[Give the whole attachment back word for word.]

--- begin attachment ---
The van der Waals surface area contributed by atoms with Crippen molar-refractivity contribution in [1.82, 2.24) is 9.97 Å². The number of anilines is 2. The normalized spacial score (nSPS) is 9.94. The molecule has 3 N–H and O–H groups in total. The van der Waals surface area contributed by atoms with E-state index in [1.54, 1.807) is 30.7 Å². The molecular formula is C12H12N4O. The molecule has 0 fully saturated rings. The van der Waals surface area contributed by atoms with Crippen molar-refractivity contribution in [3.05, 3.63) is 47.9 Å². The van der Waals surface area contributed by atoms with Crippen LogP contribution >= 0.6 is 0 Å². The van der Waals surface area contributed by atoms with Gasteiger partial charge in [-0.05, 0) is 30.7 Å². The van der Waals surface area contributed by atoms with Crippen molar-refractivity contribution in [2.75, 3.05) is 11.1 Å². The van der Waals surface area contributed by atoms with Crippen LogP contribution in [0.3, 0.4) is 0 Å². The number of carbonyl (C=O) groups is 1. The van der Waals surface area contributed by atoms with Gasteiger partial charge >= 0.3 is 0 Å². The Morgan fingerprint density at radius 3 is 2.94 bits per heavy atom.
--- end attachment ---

The van der Waals surface area contributed by atoms with Crippen molar-refractivity contribution in [1.82, 2.24) is 9.97 Å². The number of anilines is 2. The normalized spacial score (nSPS) is 9.94. The molecule has 3 N–H and O–H groups in total. The van der Waals surface area contributed by atoms with E-state index in [1.54, 1.807) is 30.7 Å². The molecular formula is C12H12N4O. The molecule has 0 fully saturated rings. The van der Waals surface area contributed by atoms with Crippen molar-refractivity contribution in [3.05, 3.63) is 47.9 Å². The van der Waals surface area contributed by atoms with Crippen LogP contribution >= 0.6 is 0 Å². The van der Waals surface area contributed by atoms with Gasteiger partial charge in [-0.05, 0) is 30.7 Å². The van der Waals surface area contributed by atoms with Crippen molar-refractivity contribution in [2.75, 3.05) is 11.1 Å². The van der Waals surface area contributed by atoms with Crippen LogP contribution in [0.3, 0.4) is 0 Å². The number of carbonyl (C=O) groups is 1. The van der Waals surface area contributed by atoms with Gasteiger partial charge >= 0.3 is 0 Å². The Morgan fingerprint density at radius 3 is 2.94 bits per heavy atom.